Emilee Engler ’21
"Synthesis of Peptide-Based Quorum Sensing Modulators for S. pneumoniae"
Hometown: Bethlehem, PA
Project Advisor: Dr. Michael A. Bertucci
Briefly describe your project.
I worked on the bacteria, Streptococcus Pneumoniae, which is a pathogen responsible for diseases such as pneumonia and sepsis, amongst others. Within the bacteria, there is a peptide called CSP1 that can communicate through a cell-density dependent form of communication known as quorum sensing. My research focused on modifying binding optimized peptides with a substitution in the first position of CSP1, in order to switch QS activators to inhibitors.
Describe the origin of your project.
My project originates from years of hard work of students from past years working on the same peptide, with different end goals to their project. My specific research on the topic was a combination of modifications based on past results.
What’s the best part about working with your faculty mentor? What valuable insights have they brought to your project?
The best part about working with my faculty mentor was the almost partnership that was felt. As a faculty member, it is sometimes hard to communicate efficiently in a comfortable manor with students, but my faculty advisor was helpful in every way throughout the process. I have learned many valuable things about my project, including the best ways of continuing when research isn’t always going the way you expect.
What has been your biggest obstacle so far?
The largest obstacle in the research thus far has been the timing of instrumentation. Within chemistry research, there is a lot of instrumentation used for purification and analyzation, and this instrumentation can sometimes be very time consuming, delaying results.
What has been your biggest takeaway from this experience?
The largest takeaway from this experience for me was learning how to work in a laboratory setting full time. It was very insightful for me moving forward, and only showed me how much I enjoyed dedicating a lot of my time toward research.
What was the result of your project?
The result of my project were the tentative values of how well my peptides worked with inhibiting the natural CSP1 peptide in bacteria. These results are tentative as the research is going to continue, to verify the results. The question is not does or does this work, but rather how well does it work? From my results, one of my peptides provided promising results, launching the research forward for the next steps.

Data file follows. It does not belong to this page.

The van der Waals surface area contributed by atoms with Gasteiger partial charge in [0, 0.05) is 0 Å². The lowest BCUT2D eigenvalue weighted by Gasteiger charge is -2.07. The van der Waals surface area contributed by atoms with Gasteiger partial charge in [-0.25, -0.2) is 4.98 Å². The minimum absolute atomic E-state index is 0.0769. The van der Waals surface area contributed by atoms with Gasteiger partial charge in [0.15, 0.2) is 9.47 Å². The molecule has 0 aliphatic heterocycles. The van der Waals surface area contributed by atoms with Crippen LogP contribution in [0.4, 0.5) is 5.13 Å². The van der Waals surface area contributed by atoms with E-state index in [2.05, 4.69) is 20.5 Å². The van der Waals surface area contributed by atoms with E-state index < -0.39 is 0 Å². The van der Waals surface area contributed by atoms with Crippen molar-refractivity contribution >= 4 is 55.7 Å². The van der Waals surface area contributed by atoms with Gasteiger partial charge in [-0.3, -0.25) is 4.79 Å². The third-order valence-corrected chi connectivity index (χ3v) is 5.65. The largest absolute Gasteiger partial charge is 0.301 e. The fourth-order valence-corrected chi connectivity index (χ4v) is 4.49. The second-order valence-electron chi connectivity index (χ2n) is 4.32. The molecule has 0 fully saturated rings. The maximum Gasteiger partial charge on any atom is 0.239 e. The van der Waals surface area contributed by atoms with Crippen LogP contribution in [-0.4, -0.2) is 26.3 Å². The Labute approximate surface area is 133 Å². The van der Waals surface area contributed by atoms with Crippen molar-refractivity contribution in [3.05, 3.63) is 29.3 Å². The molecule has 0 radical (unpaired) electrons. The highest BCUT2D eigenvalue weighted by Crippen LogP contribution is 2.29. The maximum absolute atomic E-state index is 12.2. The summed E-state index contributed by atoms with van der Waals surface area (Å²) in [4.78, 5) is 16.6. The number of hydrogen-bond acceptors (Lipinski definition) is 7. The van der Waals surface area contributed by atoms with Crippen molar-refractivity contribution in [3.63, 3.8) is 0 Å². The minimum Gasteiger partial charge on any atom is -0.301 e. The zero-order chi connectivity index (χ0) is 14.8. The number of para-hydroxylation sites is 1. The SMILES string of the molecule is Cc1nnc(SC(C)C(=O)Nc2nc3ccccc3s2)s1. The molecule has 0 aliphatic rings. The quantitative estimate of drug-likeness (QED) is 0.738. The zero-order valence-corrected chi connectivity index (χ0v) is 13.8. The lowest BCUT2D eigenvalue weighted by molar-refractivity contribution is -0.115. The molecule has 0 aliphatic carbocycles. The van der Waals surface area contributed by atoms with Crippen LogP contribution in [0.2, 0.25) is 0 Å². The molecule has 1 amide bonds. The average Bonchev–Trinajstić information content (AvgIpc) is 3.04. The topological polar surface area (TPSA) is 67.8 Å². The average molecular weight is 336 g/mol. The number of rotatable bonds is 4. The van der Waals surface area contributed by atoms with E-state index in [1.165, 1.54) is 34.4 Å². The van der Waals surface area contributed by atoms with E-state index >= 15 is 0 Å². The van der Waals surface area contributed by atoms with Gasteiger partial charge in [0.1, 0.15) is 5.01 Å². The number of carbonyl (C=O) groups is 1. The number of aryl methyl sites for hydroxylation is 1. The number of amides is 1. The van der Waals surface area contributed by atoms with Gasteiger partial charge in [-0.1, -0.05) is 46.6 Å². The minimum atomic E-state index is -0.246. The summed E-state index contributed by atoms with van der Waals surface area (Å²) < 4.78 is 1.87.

In your own words, how do you feel about being awarded this opportunity? Why should other students take advantage of the SOAR program at Moravian College?
Being awarded the opportunity to do SOAR this past summer made me more confident not only in my work ethic and myself, but it was a valuable experience that helped to shape how I think inside and outside of my major moving forward, and for that I am eternally grateful. This experience helped to increase my passion within chemistry, while simultaneously showing me the options within biology that I may enjoy. This is an experience I would recommend very highly for anyone questioning, as it really teaches you more about yourself than you would ever think.
Now that SOAR is over, do you plan to expand upon your research? If so, how?
Now that SOAR is over, I do plan to continue to expand upon this research. There are so many more combinations of substitutions available within this peptide sequence that this summer’s research was only the beginning. I have a lot of faith and hope for this project moving forward.
Have you, or do you plan to present this research outside the SOAR presentations?
I do plan to present this research outside of SOAR! Coming up, I do plan to present at Creative Endeavors Day, as well as a possible ACS conference.